HIV's Env is a protein complex made up of three identical, mushroom-shaped structures that each contain a stalk-like subunit, gp41, and a cap-like region called gp120. The structures are only loosely connected to one another, enabling the trimer to change shape and making it notoriously difficult to study and target with drugs. In addition, the trimer also frequently mutates its outermost "variable loop" regions to evade immune attack, and its surfaces are coated with complex sugar molecules (called glycans) that obscure potential drug-binding sites.
But by capturing Env in a configuration that exposes previously unknown patches on the trimer's surfaces, the snapshot presents interesting new prospects for drug developers.
"If we can target the newly found pockets with small molecules, then there is the potential to create new fusion inhibitor drugs," Ward said.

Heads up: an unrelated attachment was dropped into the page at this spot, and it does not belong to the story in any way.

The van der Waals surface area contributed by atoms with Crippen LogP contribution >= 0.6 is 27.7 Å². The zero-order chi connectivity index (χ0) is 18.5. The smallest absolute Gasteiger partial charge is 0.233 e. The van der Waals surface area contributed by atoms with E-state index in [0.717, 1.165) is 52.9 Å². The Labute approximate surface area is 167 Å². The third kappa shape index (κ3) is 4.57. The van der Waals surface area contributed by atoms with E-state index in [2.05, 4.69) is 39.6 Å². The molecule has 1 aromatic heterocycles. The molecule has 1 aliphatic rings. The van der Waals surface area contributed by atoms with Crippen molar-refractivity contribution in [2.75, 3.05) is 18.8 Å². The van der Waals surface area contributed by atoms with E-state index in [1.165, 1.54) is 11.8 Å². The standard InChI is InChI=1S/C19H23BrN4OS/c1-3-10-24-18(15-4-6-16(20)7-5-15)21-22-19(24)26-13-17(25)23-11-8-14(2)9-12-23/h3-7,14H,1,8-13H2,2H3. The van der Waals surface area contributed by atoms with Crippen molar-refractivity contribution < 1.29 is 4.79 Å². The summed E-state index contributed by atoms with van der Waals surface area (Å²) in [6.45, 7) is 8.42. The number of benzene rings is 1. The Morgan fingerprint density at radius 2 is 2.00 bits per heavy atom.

Help from a Substitute
The team's ultra-detailed image of Env is actually a composite picture digitally stitched together from thousands of images taken with a cryo-electron microscope.
For HIV infection to occur, Env must first bind with two proteins on an immune T cell's outer surface, a membrane receptor known as CD4, and then to a coreceptor, either CXCR4 or CCR5. For the new study, the scientists created a protein that included a modified form of Env—genetically engineered for stability—that is bound to CD4 and 17b, a human antibody that resembles CXCR4/CCR5 and is used as a stand-in for the coreceptors. The trimer complexes are then embedded into a thin layer of ice and placed under the microscope for imaging.
"The electron beam is scattered by the protein atoms, leading to detailed two-dimensional images," said study co-first author Jesper Pallesen, also a senior research associate at TSRI. "We take about 2,000 images, each one containing thousands of complexes frozen in random orientations, and we computationally align them to create a high-resolution, three-dimensional snapshot."
A New State